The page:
Barnet, north of London
Kumamoto Kumamoto Prefecture Japan
|Known for||Foundation of a leper hospital, Kaishun Hospital, in Kumamoto in 1895 and giving great influence to leprosy control of Japan|
Early life and her determination
Hannah Riddell was born in 1855 in Barnet, then a village to the North of London. Her father was a sergeant in the Army who was engaged in the training of the local militia.
In 1877 the family moved to Mumbles in South Wales, and Hannah and her mother started a private school. The school was a success for some time but in 1889 it went into bankruptcy. Hannah's next job was as a superintendent for the YWCA in Liverpool. In 1890 she was selected by the Church Missionary Society (CMS) as a missionary to Japan. She arrived in Japan in 1891 and was transferred to Kumamoto, Kyūshū.
At Honmyoji, the most popular temple in Kumamoto, she witnessed leprosy patients begging for mercy and made up her mind to dedicate her life to their care.
The Kaishun Hospital
Hannah successfully approached influential people such as leaders of the CMS, university professors, industrialists and statesmen, and, later, the imperial family of Japan. She created a close circle of supporters such as Grace Nott, one of the five missionaries who had come to Japan with her, and Professors Honda and Kanazawa. Founding a hospital was an extremely difficult task, but Kaishun Hospital (known in English as the Kumamoto Hospital of the Resurrection of Hope) was opened on 12 November 1895. Negotiations with the CMS were laborious, but in 1900 Hannah won control of the hospital, simultaneously quitting the CMS. She devoted the rest of her life to fund-raising for the hospital. Professors Honda and Kanazawa helped with obtaining the land for it.
The start of the Russo-Japanese War in 1904 brought a great financial crisis. English donors, fearing trouble because of the fleet of Russian warships approaching Japan, immediately stopped sending money to Japan. However, Marquis Okuma, who had donated many cherry and maple trees for the grounds of the hospital, joined with Viscount Shibusawa to invite many officials and prominent persons to the Bankers' Club in Tokyo to listen to Hannah Riddell's appeal. At the meeting Professor Kanazawa spoke for Riddell to the effect that Kaishun Hospital was a good hospital worth supporting, since Riddell was independent of the CMS. As a direct effect of the meeting Riddell's financial troubles ended.
Japan's first leprosy prevention law was promulgated in 1907. In 1914 Riddell wrote in a long letter to Marquis Okuma: "I think the expenses of the government policy would not cost more than a single gunboat and the yearly expenses could well be met by a tax of about one sen (one hundredth of one yen) on every person in the land. The gain to Japan and to the humanity would be immeasurable."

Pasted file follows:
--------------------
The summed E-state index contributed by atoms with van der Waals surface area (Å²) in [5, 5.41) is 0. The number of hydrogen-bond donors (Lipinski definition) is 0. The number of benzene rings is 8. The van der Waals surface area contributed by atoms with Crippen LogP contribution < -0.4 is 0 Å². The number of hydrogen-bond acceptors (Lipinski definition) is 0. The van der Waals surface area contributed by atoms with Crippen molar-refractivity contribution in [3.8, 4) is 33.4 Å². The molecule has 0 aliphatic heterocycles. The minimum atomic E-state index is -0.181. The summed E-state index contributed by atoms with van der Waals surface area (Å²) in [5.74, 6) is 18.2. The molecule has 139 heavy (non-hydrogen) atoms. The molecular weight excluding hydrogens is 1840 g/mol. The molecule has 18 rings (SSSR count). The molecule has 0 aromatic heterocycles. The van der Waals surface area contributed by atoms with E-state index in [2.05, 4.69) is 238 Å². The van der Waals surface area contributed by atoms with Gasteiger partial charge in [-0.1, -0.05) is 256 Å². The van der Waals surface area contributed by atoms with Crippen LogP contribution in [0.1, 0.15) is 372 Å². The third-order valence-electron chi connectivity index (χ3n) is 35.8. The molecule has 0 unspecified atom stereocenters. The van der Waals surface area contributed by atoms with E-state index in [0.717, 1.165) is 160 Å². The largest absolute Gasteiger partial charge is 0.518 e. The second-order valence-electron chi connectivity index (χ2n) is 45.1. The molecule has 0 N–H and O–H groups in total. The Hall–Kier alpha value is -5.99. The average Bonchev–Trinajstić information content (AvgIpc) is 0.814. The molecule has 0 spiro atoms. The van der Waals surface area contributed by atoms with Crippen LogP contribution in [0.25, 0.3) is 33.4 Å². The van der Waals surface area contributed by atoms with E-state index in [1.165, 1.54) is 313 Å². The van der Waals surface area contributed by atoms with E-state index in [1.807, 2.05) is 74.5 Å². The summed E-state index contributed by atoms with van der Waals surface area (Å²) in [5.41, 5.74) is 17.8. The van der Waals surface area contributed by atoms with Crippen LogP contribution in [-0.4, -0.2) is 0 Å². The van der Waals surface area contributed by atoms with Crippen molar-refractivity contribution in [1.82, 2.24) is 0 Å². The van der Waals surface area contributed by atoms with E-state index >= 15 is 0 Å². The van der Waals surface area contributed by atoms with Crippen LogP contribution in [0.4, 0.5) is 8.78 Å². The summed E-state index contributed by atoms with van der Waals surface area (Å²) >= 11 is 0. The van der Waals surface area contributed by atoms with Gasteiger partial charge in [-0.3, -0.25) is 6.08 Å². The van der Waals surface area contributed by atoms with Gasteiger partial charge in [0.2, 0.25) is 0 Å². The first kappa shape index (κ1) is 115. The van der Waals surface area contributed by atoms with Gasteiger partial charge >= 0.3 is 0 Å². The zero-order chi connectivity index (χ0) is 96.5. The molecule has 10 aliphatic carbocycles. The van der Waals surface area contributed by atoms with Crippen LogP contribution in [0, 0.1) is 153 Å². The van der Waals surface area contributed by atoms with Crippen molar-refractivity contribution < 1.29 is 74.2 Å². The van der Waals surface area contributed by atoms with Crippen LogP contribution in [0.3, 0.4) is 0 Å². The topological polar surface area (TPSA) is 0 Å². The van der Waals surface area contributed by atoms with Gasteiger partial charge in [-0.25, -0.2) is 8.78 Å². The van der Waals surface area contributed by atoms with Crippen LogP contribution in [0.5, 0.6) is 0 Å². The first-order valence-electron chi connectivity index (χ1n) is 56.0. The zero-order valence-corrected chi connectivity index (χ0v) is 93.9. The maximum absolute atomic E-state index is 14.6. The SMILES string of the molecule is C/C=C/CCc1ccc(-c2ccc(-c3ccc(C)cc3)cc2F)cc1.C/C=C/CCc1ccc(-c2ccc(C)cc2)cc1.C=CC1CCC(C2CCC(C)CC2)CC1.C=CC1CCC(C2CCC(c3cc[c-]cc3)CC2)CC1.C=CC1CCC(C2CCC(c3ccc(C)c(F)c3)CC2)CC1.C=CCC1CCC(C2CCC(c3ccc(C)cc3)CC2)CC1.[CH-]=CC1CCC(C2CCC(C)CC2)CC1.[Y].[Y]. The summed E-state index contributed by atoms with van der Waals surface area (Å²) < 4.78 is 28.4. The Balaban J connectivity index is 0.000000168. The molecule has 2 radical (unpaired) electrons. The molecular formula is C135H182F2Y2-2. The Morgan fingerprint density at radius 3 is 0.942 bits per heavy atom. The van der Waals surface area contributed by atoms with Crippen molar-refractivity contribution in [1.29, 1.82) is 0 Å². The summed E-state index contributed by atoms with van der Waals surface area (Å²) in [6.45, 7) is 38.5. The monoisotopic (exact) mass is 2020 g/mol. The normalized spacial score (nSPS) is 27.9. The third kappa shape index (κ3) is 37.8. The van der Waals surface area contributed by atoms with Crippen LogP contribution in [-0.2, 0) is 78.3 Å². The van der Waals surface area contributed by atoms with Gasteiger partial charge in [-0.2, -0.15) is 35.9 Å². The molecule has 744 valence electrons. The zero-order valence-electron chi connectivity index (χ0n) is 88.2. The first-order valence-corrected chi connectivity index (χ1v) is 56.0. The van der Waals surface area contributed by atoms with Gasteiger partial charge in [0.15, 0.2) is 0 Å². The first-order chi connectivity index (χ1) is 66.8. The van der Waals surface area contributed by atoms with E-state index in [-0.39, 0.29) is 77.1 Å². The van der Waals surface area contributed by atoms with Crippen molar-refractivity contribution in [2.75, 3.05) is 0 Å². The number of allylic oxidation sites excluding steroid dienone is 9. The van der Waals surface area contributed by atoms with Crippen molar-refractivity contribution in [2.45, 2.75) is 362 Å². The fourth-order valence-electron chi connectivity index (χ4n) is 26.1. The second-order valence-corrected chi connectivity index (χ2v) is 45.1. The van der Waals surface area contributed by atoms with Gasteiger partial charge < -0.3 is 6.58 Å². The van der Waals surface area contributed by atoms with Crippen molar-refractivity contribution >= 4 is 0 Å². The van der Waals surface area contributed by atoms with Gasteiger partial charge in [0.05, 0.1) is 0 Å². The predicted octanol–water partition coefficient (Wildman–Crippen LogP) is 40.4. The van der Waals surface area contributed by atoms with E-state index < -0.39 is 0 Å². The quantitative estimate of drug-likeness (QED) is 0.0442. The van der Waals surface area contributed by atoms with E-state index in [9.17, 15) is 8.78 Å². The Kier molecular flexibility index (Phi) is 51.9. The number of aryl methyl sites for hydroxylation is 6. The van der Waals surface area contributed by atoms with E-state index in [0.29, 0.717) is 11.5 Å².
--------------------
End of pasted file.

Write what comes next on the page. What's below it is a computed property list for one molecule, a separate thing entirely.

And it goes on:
Further work in Kusatsu, Okinawa and Kumamoto
Hannah Riddell was interested in missionary work independent of the CMS. She sent missionaries to Kusatsu, a hot spring resort where lepers gathered. Later Mary Cornwall Legh, another English Anglican missionary, did substantial work there. She also sent Keisai Aoki, who was a patient and a Christian, to Okinawa, where, notwithstanding great difficulties, he succeeded in building a shelter, leading to the establishment of Okinawa Airakuen Leprosy Sanatorium.
Although fundraising was delayed by the outbreak of the Great War in Europe, in 1924 a Japanese-style Anglican church was completed in the grounds of the Kaishun Hospital. Formally consecrated by Bishop of Kyushu, Arthur Lea on the 24th of June, the church was characterized by a long wheelchair ramp imported from England.
In 1918 Riddell established the first scientific research laboratory in Japan for the study of leprosy.
Ada Wright, Hannah Riddell's niece, came to Japan in 1896 and joined her in managing her work for lepers. After Riddell's death in 1923 Wright became the director of the Kaishun Hospital. In 1940, however, she was questioned by police over her possession of a short-wave radio and on 3 February 1941, the closure of the hospital was suddenly declared, and patients were transferred to the Kyushu Sanatorium (Kikuchi Keifuen). In April Ada Wright escaped to Australia. She came back to Japan in June 1948 and died in 1950. The ashes of both Hannah Riddell and Ada Wright were buried in the hospital grounds.
Riddell's sex segregation policy of leprosy patients
Leprosy is a chronic disease caused by mycobacterium leprae. An effective therapy was discovered in 1941 by Faget, after Riddell's death. Traditionally Japan and Japanese leprologists at that time adopted a segregation policy, but Riddell's thinking was unique. She firmly believed that the only way to stamp out leprosy in Japan was by segregation of the sexes, and she always insisted on it. She was against male and female patients even becoming friendly. Kensuke Mitsuda, a noted leprologist, commented that Riddell believed that what ended leprosy in England in the Middle Ages was the legal abolition of cohabitation of the sexes. The patients at the Kaishun Hospital accepted her segregation, but they could visit their families when indicated.
- Tobimatsu, Jingo. "Hannah Riddell". www.anglicanhistory.org. Project Canterbury. Retrieved 29 August 2014.
- Hannah Riddell, An Englishwoman in Japan. Julia Boyd. Charles E. Tuttle, 1996.
- Hannah Riddell. Jingo Tobimatsu. Riddell-Wright Memorial Society, 1993(reprinted), 1937(by Kaishun Hospital, original version).
- Yuukarino Minoru wo Machite, the Life of Riddell and Wright. edited by Mamoru Uchida, Riddell-Wright Home for the Aged. 1976. in Japanese.
- Hansen's disease in Japan: a brief history. Kikuchi I. Int J Dermatol 1997,36:629-633.